Better detection of diseases thanks to deep learning

Published on
December 3, 2020

"Deep learning" sounds promising. But can this new method also be used for learning to recognize diseases in tulips? To this end, the Greenhouse Horticulture and Flower Bulbs Business Unit of Wageningen University & Research had old images of infected tulips re-analyzed. Deep learning does indeed appear to recognize diseases better than "traditional" image recognition.

About ten years ago, tulips that were infected with the Tulip Breaking Virus (Tbv) were planted on a field. The bulbs were scattered among healthy specimens. Researchers used image recognition to detect diseased specimens. For this purpose, cameras were used that had an infrared channel in addition to the standard color channels (red, green and blue). Images were taken of the infected and healthy tulips with this camera. The findings of the image recognition were compared with those of inspectors from the flower bulb inspection service (BKD).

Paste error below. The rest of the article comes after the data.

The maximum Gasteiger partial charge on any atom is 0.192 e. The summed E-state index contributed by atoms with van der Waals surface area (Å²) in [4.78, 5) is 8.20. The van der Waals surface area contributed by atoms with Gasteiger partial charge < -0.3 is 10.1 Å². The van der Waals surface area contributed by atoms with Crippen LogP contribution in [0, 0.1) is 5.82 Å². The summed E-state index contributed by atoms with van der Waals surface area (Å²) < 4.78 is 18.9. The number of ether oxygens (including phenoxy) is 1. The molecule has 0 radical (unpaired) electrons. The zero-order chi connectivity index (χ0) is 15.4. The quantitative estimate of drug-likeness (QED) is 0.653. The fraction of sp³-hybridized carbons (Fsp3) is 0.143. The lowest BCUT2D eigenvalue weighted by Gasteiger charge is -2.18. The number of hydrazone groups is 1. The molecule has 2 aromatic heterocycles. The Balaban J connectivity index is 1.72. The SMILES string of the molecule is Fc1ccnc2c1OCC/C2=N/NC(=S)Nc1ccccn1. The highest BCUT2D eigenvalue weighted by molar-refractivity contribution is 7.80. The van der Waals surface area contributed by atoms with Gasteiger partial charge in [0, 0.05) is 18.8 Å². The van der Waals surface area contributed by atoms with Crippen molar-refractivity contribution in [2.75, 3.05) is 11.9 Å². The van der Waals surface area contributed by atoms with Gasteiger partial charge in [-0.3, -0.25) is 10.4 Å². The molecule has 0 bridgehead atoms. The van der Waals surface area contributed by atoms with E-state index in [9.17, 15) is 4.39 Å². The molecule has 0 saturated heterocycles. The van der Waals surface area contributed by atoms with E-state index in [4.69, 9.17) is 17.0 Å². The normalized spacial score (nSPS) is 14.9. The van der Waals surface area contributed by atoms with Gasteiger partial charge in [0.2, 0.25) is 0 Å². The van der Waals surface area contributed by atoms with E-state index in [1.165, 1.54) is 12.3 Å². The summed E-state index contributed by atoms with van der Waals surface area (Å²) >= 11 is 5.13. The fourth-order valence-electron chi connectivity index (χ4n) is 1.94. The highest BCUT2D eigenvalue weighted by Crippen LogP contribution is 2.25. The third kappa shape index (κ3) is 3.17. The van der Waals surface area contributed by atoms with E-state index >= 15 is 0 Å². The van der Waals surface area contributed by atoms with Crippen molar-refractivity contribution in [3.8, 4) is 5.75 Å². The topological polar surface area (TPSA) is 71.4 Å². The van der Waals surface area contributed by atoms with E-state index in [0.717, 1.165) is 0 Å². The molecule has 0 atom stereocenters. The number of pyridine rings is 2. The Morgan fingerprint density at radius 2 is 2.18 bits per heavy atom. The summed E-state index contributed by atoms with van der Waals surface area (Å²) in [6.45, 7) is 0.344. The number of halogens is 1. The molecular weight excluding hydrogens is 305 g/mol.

Better results with deep learning

During a new study in 2020, it was examined whether traditional image recognition could be replaced by deep learning. The research was carried out by two Agrotechnology students, Nick van de Westeringh and Brian Barbieri respectively. They used the images that were made ten years ago. The results of the deep learning method were compared with those of the traditional image recognition and the inspectors.

The research shows that deep learning does indeed lead to better results. Deep learning is also much cheaper because it can be done with a standard color camera without an additional infrared channel. Deep learning can potentially adapt itself to, for example, a new crop or new season. The algorithm does not need to be manually tuned for this, as was needed in the past; the system learns from newly presented data.

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Bulb Revolution 4.0

The research took place in the context of Bulb Revolution 4.0. The implementation of this Public-Private Partnership lies with a consortium of seven partners. These are: KAVB, Anthos, Wageningen University & Research (WUR), Cremer Specialemachines B.V., Machinefabriek Steketee B.V., Agrisim B.V., BKD and TechNature B.V. Economic Board Greenport Duin & Bollenstreek and Rabobank Bollenstreek contribute to the financing from their Innovation Funds.​